A good example is the Facebook (Meta) Meta Pixel. As Facebook describes it:

“The Meta Pixel is a piece of code on your website that can help you better understand the effectiveness of your advertising and the actions people take on your site, like visiting a page or adding an item to their cart. You’ll also be able to see when customers took an action after seeing your ad on Facebook and Instagram, which can help you with retargeting. And when you use the Conversions API alongside the Pixel, it creates a more reliable connection that helps the delivery system decrease your costs.”

This is a long road from the session cookie. Now, analytics can be deeply intrusive and collect significant data: operating system, browser type, geolocation, internet protocol addresses, first- or third-party cookie IDs, proprietary digital identifiers, bounce rates, page views, e-mail open rates and links clicked, actions taken on pages, referring/exit pages, user agent string, and other device metadata.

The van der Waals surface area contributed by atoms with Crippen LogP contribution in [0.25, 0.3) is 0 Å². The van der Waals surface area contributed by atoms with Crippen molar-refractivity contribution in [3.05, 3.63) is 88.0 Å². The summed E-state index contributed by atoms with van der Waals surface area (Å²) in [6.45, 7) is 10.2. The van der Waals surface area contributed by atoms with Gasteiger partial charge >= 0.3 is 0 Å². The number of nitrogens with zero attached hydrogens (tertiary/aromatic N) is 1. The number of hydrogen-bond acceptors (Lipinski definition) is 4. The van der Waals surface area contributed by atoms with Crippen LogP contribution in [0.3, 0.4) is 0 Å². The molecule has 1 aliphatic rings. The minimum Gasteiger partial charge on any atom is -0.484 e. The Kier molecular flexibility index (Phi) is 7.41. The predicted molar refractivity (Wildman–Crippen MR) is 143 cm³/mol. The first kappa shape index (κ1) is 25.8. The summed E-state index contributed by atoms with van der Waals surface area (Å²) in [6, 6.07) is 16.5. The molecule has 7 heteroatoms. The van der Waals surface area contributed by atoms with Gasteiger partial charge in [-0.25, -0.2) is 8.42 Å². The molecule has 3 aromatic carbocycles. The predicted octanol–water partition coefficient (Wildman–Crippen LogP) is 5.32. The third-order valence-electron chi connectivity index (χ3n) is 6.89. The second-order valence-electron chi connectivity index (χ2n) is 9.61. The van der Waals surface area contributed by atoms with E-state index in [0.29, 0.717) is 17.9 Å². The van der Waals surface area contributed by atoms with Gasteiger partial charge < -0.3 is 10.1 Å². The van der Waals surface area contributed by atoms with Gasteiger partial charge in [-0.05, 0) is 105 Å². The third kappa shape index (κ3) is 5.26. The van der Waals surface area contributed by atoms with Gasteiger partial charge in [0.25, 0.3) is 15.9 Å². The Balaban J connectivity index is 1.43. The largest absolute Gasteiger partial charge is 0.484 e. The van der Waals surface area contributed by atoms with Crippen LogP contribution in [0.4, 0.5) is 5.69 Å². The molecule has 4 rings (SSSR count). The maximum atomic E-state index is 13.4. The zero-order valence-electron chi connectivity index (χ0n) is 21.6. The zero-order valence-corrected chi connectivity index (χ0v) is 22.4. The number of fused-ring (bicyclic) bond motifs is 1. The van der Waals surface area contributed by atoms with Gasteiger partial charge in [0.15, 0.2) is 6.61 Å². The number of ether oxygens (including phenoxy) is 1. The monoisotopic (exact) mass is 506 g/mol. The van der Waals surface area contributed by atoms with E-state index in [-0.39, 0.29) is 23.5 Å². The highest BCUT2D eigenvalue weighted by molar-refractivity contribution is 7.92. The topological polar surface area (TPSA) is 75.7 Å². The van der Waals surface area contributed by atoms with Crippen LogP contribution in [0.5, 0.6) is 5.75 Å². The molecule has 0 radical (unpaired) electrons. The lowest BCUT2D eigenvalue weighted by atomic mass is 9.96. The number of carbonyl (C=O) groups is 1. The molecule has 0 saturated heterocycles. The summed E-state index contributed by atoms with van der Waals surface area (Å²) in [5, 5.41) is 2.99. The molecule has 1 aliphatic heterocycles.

What are the Risks?

When a website collects data, that data is often “shared” and “sold” (under the broad definitions of the California Consumer Privacy Act). Website owners are required to disclose that fact and give consumers the tools to opt out of the sale and sharing of personal information. When a website owner fails to do so, they face potential exposure to claims by consumers and regulatory authorities.

Regulators and plaintiffs’ attorneys are increasingly creative in making claims where information is collected and shared without appropriate disclosure and consent. And, even where the claim may be invalid, the website owner will be forced to spend time and money to defend their actions.

What’s on Your Website?

To be clear, there is no prohibition against collecting and sharing data, so long as the website owner complies with laws and rules governing the use of personal information. Some website owners are deliberate about their use of analytics, and take steps to manage and actively disclose their use of the information they collect.